(1928 - )
By Beth Weiss
Burt Bacharach has been a well-known composer of popular music since the 1960's. Born in Kansas City, Missouri, his mother encouraged him to learn to play the cello, drums, and piano from the age of 12. He despised his piano lessons. Instead of playing the piano professionally, Bacharach wanted to play football professionally.
At Forest Hills High School Bacharach started his own band and played at parties and dances. After graduation he studied at McGill University's music program in Montreal. At McGill he wrote his first song entitled: "The Night Plane to Heaven." Later he continued his musical studies at the Mannes School of Music in New York City, studying with composers such as Bohuslav Martinu, Henry Cowell and Darius Milhaud. He was talented enough to receive a scholarship to the Music Academy of the West in Santa Barbara.
From 1950-1952, Bacharach served in the Army and played at the officer's club on Governor Island and various concerts at Fort Dix. While still in the army he met singer Vic Damone, whom Bacharach later accompanied at nightclubs and restaurants. Continuing to perform at nightclubs and restaurants, he also accompanied the Ames Brothers, Imogene Coca, Polly Bergen, Joel Grey, Georgia Gibbs, Steve Lawrence and Paula Stewart.
By 1957 he met Hal David, the future lyricist for many of his hits including: "The Story of My Life" with Marty Robbins (1957) and "Magic Moments" with Perry Como (1958). Bacharach toured Europe from 1958-1961 as the musical director for Marelene Dietrich and recorded two songs with her in 1961: "Tower of Strength" by Gene McDaniel and "Baby It's You" by the Shirelles.
He also worked with the Drifters, arranging the different musical accompaniments. Dionne Warwick was then a member of the Drifters backup vocal group, the Gospelaires. Warwick and Bacharach worked together on 39 chart records from 1962-1972 . Seven of them became Top 10 hits, including "Walk on By," "Anyone Who Had a Heart," "I Say a Little Prayer," "You'll Never Get to Heaven," "Message to Michael," "Do You Know the Way to San Jose?" and "I'll Never Fall in Love Again."
By the end of the 60's, Bacharach and David decided to try their hand at a Broadway musical. Promises, Promises was successful enough to run for three years and the song title was a hit for Warwick. Based on the film The Apartment, it earned a Tony and the album earned a Grammy. With the help of his then-wife Angie Dickinson (whom he divorced in 1982), a television acress, Bacharach started composing movie songs. He composed the title song to Alfie, What's New, Pussycat, Casino Royale, Lost Horizon, and Butch Cassidy and the Sundance Kid. The last movie included the song "Raindrops Keep Falling on My Head," a No. 1 hit for B.J. Thomas in 1970. Bacharach received two Oscars and a Grammy for music in the film.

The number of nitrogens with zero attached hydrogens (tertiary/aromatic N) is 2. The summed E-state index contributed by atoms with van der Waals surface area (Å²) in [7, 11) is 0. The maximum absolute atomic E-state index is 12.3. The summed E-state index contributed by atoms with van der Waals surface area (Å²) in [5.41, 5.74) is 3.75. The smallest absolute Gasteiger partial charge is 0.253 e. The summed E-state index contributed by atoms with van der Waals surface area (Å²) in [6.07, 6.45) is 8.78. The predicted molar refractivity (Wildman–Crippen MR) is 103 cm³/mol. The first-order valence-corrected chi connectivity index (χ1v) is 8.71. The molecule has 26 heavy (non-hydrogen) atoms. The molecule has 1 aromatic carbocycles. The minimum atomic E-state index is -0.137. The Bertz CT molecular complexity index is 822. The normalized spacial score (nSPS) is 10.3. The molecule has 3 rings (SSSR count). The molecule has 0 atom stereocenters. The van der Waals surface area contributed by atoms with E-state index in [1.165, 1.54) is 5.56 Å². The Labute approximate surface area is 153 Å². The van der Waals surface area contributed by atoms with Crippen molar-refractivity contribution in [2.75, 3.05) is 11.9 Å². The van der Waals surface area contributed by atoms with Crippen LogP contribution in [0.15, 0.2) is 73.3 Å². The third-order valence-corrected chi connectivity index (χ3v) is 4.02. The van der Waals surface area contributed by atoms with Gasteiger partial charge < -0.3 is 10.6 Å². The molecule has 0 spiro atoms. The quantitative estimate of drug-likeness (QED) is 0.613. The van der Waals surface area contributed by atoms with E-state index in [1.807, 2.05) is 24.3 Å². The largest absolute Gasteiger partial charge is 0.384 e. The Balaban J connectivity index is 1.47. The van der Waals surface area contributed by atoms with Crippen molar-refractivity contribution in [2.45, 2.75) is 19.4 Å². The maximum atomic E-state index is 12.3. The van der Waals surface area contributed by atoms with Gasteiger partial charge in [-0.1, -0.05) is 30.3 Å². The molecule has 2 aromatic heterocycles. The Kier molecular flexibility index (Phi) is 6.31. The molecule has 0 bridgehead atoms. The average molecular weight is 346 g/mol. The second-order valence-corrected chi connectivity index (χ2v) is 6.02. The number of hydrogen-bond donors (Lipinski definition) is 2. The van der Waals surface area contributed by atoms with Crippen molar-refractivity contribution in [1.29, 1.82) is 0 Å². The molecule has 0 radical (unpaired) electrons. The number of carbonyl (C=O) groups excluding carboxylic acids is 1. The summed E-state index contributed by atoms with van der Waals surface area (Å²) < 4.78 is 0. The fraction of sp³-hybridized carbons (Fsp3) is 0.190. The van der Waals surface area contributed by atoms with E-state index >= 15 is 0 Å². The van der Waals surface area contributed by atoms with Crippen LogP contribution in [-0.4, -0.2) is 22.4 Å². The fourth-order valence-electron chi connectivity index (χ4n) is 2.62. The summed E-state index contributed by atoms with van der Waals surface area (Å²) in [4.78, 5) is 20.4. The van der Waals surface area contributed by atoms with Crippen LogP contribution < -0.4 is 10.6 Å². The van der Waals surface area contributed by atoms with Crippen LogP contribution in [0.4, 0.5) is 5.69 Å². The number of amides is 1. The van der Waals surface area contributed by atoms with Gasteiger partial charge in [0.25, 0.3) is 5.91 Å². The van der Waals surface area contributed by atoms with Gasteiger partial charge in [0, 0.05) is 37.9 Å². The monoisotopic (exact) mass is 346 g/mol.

By 1966, Bacharach became a recording artist, producing records of his most popular tunes. A BBC documentary featured him on "Burt Bacharach-- This Is Now" in 1996, which was later shown in the United States. Later that year he performed with Oasis at the Royal Festival Hall in London. Another performance the following year at New York's Hammerstien Ballroom featured his songs sung by Sheryl Crow, Chrissy Hynde, Mike Myers, Barenaked Ladies, Luther Vandross, David Sanborn, George Duke, All Saints, Wynonna, Elvis Costello, Ben Folds Five, and Dionne Warwick.
Bacharach worked with Elvis Costello on "God Give Me Strength" from the movie Grace of My Heart (1995), a project that ultimately resulted in the 1988 record Painted From Memory, a collection of 11 Bacharach-Costello songs. The two men went on a small tour and won a Grammy in 1999.
His song, "I'll Never Fall in Love Again" (he and Costello worked together on the song), was featured in the Austin Powers sequel, The Spy who Shagged Me . Bacharach also made a cameo appearance in the third Austin Powers film in 2002.
He continues to compose music and perform today.